The imaging technology can suppress brightness and differences in gloss, allowing for accurate and detailed inspection of the most diverse materials, from highly reflective metals to matte ceramic objects, and even curved surfaces. Trevista uses a patented “shape-from-shading” process that can differentiate the 3D shape of the object from its light reflection and surface shading. This allows it to close the gap between traditional 2D imaging and more advanced optical 3D shape recognition by combining the speed of 2D imaging with the precision of the advanced 3D system. The result is a cost-effective 100% inspection.
Creating a 3D Image
The key to the system is a specially-developed LED dome lighting device that can illuminate an object from four different angles while simultaneously capturing a camera image. The dome covers the object, enabling the total elimination of ambient light, another source of errors. The resulting 3D topographical images make it possible to detect defects of just a few micrometers depth.
Four different images are processed: two slope images, a curvature image and a texture image.
Once produced, these images are transferred to the imaging system for evaluation. . The algorithm-based calculations are made by software systems “Sherlock” from Teledyne DALSA and Common Vision Blox from Stemmer Imaging, activated by the user-friendly Xactools interface.
Looking to the Future and Reducing Scrap
The improved capabilities of advanced imaging systems like Trevista are helping to redefine quality assurance processes for manufacturers. While the latest 3D imaging technology is reaching new heights in virtually all fields of visual inspection, modern quality inspection is moving away from the traditional view of zero tolerance of any defect, down to the tiniest detail. The current shift moves away from detecting as many defects as possible, toward differentiating between critical and non-critical defects – those that affect the functionality of the object and those that do not. Therefore, focus is placed on the reliable detection of anomalies that have adverse effects on functionality, a specialty of advanced 3D imaging solutions. This process allows manufacturers to dramatically lower the volume of scrap they produce. Three-dimensional imaging technology provides the advantage of being able to cut down pseudo scrap to below two percent.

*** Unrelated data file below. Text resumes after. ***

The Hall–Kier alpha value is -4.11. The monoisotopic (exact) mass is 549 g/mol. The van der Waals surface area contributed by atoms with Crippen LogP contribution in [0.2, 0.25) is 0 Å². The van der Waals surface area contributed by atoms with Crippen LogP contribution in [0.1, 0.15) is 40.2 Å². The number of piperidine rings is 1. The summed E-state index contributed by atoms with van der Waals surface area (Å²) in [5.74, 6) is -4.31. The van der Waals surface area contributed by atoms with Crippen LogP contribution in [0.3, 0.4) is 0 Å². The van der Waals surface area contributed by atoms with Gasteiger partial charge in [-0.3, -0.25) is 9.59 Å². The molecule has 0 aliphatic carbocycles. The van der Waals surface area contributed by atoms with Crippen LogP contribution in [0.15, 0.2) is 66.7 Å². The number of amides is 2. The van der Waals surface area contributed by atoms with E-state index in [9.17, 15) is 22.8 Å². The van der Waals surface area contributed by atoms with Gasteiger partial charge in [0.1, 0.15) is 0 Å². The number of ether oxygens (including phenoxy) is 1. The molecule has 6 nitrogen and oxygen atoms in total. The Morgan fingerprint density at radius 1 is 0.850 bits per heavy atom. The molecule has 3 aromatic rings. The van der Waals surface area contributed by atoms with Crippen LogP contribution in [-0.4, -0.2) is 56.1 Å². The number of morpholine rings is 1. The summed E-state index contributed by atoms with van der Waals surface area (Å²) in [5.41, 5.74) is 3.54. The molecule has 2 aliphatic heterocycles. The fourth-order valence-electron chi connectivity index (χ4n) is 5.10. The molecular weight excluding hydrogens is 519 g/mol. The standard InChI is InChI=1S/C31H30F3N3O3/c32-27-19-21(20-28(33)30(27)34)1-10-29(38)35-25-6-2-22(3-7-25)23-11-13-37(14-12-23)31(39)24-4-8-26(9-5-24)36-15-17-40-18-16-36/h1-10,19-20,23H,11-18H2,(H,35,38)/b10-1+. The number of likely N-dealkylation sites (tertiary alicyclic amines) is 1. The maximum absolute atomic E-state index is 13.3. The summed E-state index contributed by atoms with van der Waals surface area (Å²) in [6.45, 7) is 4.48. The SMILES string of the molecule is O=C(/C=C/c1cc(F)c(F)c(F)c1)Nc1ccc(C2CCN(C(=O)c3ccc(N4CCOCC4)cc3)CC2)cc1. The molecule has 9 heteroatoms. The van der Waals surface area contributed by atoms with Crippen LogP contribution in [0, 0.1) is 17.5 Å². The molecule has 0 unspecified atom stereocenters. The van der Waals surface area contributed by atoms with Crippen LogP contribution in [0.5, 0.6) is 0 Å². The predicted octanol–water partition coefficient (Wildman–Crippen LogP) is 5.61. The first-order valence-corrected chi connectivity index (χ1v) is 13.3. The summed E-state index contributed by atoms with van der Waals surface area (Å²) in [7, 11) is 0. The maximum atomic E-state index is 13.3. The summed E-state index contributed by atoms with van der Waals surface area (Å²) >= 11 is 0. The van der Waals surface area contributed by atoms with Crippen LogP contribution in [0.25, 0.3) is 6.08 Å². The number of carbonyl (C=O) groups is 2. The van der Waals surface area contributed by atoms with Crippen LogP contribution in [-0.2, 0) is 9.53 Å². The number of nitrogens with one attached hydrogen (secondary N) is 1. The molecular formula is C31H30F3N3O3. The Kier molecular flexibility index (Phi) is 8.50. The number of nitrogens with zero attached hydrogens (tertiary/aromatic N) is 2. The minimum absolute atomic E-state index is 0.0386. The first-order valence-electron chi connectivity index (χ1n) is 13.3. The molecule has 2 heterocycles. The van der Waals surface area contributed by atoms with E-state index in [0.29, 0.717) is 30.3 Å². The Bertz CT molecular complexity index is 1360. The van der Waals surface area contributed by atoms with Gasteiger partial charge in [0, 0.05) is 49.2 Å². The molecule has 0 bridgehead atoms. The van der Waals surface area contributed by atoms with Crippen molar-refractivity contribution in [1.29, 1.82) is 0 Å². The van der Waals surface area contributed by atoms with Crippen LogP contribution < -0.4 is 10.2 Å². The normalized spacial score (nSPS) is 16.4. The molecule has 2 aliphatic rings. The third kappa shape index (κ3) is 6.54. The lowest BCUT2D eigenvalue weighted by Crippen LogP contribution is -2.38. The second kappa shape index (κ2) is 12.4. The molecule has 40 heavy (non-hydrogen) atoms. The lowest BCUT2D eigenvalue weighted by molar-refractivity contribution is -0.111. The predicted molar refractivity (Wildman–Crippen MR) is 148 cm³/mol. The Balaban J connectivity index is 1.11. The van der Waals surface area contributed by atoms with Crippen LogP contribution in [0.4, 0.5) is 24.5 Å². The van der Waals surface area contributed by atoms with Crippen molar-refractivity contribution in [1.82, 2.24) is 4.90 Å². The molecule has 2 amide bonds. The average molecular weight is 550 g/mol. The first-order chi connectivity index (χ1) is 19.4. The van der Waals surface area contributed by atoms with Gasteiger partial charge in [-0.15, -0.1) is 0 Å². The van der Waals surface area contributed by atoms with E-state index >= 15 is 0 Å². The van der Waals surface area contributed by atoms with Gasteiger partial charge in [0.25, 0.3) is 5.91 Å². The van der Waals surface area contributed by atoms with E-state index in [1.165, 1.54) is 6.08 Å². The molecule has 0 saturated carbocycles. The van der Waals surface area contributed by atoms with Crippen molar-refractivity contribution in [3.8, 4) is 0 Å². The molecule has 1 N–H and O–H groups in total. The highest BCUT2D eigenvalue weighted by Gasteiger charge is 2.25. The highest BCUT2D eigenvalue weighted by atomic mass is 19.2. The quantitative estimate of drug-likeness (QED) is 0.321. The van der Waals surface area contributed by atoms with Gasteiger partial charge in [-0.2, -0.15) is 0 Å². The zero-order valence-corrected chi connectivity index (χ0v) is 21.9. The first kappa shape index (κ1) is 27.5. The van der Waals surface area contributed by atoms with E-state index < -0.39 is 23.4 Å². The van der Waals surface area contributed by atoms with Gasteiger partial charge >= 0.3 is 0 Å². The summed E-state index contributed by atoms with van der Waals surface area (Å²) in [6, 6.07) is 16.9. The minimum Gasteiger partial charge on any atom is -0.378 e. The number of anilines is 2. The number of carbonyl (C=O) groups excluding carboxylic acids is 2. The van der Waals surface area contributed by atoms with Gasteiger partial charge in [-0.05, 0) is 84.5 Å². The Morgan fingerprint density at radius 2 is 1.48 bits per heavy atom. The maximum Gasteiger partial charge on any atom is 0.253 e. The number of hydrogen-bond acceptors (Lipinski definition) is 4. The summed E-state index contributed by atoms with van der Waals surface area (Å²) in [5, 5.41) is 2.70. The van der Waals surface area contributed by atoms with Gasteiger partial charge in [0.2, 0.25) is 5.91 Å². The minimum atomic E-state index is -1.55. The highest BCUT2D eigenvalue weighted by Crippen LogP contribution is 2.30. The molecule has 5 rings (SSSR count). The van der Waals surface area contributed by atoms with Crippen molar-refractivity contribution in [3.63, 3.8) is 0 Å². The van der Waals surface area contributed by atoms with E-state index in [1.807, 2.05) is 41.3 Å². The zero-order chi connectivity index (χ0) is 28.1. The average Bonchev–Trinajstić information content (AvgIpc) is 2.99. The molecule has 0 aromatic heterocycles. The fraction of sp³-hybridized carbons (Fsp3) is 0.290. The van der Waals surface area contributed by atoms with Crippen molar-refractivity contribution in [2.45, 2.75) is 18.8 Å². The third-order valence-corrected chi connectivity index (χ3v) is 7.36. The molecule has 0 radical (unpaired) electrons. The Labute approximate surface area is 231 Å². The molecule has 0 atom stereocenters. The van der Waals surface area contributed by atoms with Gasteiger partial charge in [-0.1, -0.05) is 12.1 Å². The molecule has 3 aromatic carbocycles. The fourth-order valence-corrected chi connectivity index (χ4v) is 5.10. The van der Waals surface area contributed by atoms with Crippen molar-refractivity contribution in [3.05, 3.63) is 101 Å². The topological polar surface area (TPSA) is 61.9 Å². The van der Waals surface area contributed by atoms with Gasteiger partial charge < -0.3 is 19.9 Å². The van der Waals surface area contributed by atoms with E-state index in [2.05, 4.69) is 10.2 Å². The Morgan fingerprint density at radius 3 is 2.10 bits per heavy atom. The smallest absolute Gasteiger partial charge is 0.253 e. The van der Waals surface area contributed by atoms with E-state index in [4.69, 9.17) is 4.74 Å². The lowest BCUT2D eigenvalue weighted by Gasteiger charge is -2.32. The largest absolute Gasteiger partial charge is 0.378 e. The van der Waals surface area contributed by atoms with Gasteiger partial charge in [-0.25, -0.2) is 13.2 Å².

“With a conventional optical inspection, we generally assume a pseudo scrap rate of around ten percent. Practical inspection experience demonstrates that this proportion can be cut to below two percent with the Trevista method.” Thomas Erb, CEO of Xactools.
Developments in optical technology will continue to improve the manufacturing process and prevent costly and potentially dangerous situations in the future. System specialists are currently working on a Trevista variant with 4k resolution. “Technological progress will continue to set new standards in the automation of quality assurance and will therefore, last but not least, drive the competitiveness of companies forward decisively in their international markets.”